Deformable objects represent anything in the scene that you want Dynamo to simulate, be it a ribbon, a pillow or a piece of clothing. A deformable object is created by adding the Dynamo modifier to an object and settings Object type to Deformable. There are several settings which affect the behaviour of a deformable object:
The mass setting determines the mass of the dynamic object. In collisions between different deformable objects, the mass determines how much the objects affect each other. If one object has a larger mass than the other, it will have a bigger impact on its movement when they collide.
A deformable object will try to keep the edges from stretching and the distance stiffness is the strength with which the object will keep them together. A high value will thus prevent stretching of the object during simulation.
|Distance stiffness 0.05||Distance stiffness 0.1|
|Distance stiffness 0.3||Distance stiffness 0.5|
Distance stiffness is affected by the solver accuracy.
The bending stiffness describes how strongly the object will try to keep adjacent triangles from bending in relation to each other. A high bending stiffness will make the object try to keep its original shape and avoid wrinkles. A low bending stiffness, however, will allow the object to be easily folded and result in many wrinkles. As such, a high bending stiffness is suitable for leather or thick fabrics while a low value is better for light fabrics such as silk.
Bending stiffness is affected by the solver accuracy.
When preassure is active object will try to contain the volume of itself times the volume factor. I.e. a volume of 2 means that the object will try to contain twice the volume, simulating high pressure within the object.
There are two types of sub objects in deformable objects - Seams and Pins. These correspond to edges and vertices in a mesh. If you make a sub object selection further down in the modifier stack, the selected elements will be available here.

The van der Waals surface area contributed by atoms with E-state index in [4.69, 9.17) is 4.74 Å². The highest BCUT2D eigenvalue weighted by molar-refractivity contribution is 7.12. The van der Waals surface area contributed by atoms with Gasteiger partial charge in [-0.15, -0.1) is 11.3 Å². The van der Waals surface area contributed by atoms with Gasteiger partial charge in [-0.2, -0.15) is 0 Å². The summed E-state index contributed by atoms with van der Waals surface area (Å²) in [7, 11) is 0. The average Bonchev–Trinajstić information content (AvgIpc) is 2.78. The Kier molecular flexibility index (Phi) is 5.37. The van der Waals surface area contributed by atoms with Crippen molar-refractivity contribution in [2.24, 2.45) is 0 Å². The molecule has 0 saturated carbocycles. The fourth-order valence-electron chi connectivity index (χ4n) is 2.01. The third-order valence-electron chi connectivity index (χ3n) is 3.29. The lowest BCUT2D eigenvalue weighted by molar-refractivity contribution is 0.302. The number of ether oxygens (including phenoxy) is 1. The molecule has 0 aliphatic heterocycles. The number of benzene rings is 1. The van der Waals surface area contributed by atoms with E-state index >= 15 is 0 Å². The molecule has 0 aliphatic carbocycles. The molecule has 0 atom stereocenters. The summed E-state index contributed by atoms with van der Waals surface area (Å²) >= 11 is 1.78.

Edges can be designated as seams, which means that they will contract during the simulation and the faces on either side of these edges will thus be sewn together.
The seams sub-object level can be accessed through the modifier stack or from the Sub Object rollout. In this mode, the currently selected edges can be set as seams, or be removed from the set of seams.
When baking, seams are resolved before the rest of the simulation start, in order to avoid artifacts in the first frames.
Vertices can be pinned in space, which means that they will not move or be influenced by other particles.
Just as with seams, the pins sub-object level can be accessed through the modifier stack or from the Sub Object rollout. In this mode, the currently selected edges can be set as pins, or be removed from the set of pins.
Pin to Object
It is possible to pin vertices to the surface of an object. In this way, the vertices will follow the deformation of the object.
The strength value determines the strength of the bond, and is similar to the distance stiffness in that lower values will create a spring-like behaviour.
Check out the guide to learn how to pin vertices.